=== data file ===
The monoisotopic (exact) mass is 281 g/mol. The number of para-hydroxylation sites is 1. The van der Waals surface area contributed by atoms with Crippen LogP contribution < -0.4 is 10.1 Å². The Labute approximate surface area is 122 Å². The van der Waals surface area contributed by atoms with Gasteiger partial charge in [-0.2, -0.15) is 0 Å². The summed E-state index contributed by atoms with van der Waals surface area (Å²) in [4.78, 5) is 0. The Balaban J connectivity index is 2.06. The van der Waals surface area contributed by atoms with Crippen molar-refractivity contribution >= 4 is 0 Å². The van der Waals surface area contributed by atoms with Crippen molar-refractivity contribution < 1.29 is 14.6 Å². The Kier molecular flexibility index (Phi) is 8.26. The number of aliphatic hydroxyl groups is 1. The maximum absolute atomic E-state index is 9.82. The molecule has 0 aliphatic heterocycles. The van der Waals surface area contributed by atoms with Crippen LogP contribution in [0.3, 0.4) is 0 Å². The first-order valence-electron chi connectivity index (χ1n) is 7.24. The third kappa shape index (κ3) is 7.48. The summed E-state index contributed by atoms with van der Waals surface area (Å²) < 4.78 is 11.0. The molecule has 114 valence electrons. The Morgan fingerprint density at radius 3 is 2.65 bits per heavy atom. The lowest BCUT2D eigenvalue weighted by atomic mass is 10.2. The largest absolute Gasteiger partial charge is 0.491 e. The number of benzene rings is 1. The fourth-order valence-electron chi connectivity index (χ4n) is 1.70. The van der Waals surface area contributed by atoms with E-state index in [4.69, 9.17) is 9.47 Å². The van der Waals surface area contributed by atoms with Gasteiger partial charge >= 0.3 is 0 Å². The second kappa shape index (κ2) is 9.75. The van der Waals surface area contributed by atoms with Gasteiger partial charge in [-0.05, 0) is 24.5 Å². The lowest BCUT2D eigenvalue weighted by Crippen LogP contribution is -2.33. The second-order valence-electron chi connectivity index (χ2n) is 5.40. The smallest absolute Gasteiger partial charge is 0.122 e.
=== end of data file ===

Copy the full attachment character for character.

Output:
The monoisotopic (exact) mass is 281 g/mol. The number of para-hydroxylation sites is 1. The van der Waals surface area contributed by atoms with Crippen LogP contribution < -0.4 is 10.1 Å². The Labute approximate surface area is 122 Å². The van der Waals surface area contributed by atoms with Gasteiger partial charge in [-0.2, -0.15) is 0 Å². The summed E-state index contributed by atoms with van der Waals surface area (Å²) in [4.78, 5) is 0. The Balaban J connectivity index is 2.06. The van der Waals surface area contributed by atoms with Crippen molar-refractivity contribution >= 4 is 0 Å². The van der Waals surface area contributed by atoms with Crippen molar-refractivity contribution < 1.29 is 14.6 Å². The Kier molecular flexibility index (Phi) is 8.26. The number of aliphatic hydroxyl groups is 1. The maximum absolute atomic E-state index is 9.82. The molecule has 0 aliphatic heterocycles. The van der Waals surface area contributed by atoms with Crippen LogP contribution in [0.3, 0.4) is 0 Å². The first-order valence-electron chi connectivity index (χ1n) is 7.24. The third kappa shape index (κ3) is 7.48. The summed E-state index contributed by atoms with van der Waals surface area (Å²) < 4.78 is 11.0. The molecule has 114 valence electrons. The Morgan fingerprint density at radius 3 is 2.65 bits per heavy atom. The lowest BCUT2D eigenvalue weighted by atomic mass is 10.2. The largest absolute Gasteiger partial charge is 0.491 e. The number of benzene rings is 1. The fourth-order valence-electron chi connectivity index (χ4n) is 1.70. The van der Waals surface area contributed by atoms with E-state index in [4.69, 9.17) is 9.47 Å². The van der Waals surface area contributed by atoms with Gasteiger partial charge >= 0.3 is 0 Å². The second kappa shape index (κ2) is 9.75. The van der Waals surface area contributed by atoms with Gasteiger partial charge in [-0.05, 0) is 24.5 Å². The lowest BCUT2D eigenvalue weighted by Crippen LogP contribution is -2.33. The second-order valence-electron chi connectivity index (χ2n) is 5.40. The smallest absolute Gasteiger partial charge is 0.122 e.